In this case, a security guard was badly scalded by hot water from an outdoor hose bibb. Robson Forensic was retained to explain the biomechanics of scalds and opine on the victim’s ability to detect the temperature and avoid injury.
SCALD FROM OUTDOOR HOSE BIBB
Biomechanics of Scalds
A security guard was badly scalded by hot water from an outdoor hose bibb. She had been patrolling a public housing complex when she saw water running and tried to shut off the valve. As soon as the hot water hit her skin, she was scalded. We measured the water temperature at over 185 degrees F. Tracing the lines back through the system showed ,how in the course of repairs, maintenance workers had piped the bibb from a tap into the nearby hot water piping instead of the cold.
The piping was clearly improper and we described the codes and standards that had been violated. The significant technical issues in the case, however, were primarily related to how scalds occur since the primary defense argument was that the guard should have known the water was hot and had been unreasonable in leaving her hand in the water long enough to be injured.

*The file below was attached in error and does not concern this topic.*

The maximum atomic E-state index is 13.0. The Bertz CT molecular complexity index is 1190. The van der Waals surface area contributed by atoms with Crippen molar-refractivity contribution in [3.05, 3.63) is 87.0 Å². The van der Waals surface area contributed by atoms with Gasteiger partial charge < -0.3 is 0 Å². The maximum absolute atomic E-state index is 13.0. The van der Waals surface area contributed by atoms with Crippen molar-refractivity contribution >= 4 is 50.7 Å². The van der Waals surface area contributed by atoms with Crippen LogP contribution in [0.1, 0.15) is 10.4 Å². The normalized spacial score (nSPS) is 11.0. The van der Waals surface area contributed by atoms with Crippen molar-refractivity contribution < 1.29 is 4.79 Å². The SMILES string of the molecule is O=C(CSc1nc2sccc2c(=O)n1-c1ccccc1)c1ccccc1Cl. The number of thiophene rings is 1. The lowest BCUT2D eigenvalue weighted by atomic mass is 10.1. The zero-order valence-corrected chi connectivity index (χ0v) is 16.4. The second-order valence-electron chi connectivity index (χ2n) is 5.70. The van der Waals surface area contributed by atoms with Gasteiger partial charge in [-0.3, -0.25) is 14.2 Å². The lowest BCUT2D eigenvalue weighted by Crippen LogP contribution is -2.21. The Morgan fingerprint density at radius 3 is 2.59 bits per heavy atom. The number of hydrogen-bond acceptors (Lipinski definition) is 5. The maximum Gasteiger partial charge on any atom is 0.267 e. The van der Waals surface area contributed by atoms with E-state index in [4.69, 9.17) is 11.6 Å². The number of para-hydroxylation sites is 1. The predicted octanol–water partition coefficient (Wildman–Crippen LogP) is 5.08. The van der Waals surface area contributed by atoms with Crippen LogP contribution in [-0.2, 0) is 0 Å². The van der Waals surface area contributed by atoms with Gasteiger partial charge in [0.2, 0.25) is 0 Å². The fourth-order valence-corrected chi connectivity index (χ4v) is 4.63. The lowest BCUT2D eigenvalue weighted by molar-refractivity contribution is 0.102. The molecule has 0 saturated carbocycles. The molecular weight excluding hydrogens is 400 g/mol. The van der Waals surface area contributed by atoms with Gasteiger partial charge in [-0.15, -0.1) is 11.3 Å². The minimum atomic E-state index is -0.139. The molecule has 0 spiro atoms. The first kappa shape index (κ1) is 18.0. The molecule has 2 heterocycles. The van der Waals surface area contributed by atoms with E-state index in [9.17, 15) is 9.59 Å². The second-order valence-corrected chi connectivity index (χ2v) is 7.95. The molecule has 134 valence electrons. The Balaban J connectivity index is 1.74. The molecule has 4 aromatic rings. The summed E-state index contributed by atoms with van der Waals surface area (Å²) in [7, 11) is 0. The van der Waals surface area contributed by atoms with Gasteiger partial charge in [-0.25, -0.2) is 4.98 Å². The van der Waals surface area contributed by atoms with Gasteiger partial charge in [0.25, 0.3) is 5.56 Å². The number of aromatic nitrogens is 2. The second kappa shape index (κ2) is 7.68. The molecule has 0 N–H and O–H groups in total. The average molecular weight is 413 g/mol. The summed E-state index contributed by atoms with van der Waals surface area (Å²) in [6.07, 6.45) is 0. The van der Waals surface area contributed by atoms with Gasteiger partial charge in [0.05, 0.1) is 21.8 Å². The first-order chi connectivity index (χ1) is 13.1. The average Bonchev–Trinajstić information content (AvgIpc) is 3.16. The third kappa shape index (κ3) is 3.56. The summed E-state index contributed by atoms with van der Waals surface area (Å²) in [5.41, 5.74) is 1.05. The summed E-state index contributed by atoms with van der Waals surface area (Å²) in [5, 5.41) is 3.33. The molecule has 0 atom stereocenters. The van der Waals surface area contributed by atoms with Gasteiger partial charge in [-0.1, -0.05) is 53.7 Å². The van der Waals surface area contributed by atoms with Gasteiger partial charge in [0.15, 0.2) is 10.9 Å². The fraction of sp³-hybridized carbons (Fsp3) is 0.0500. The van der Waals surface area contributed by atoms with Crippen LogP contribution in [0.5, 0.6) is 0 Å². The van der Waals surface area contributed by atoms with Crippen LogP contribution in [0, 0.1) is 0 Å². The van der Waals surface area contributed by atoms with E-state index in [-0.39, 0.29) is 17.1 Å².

We explained the biomechanics of scalds and how much high water temperature impairs the ability of users to avoid injury. Had the water been in the range of normal domestic hot water temperatures, the security guard would have been able to avoid injury. However, here the water was only 30 degrees below boiling temperature, hot enough to scald her immediately on contact.
Dr. Jamie Williams is one of the foremost authorities in the field of biomechanics. Her expertise is focused on orthopedic and musculoskeletal biomechanics in scenarios including failed medical implants or devices, falls, vehicle crashes, sports and recreational injuries, among others. Dr. Williams heads the biomedical engineering practice at Robson Forensic and can help to coordinate the most appropriate expert for your case.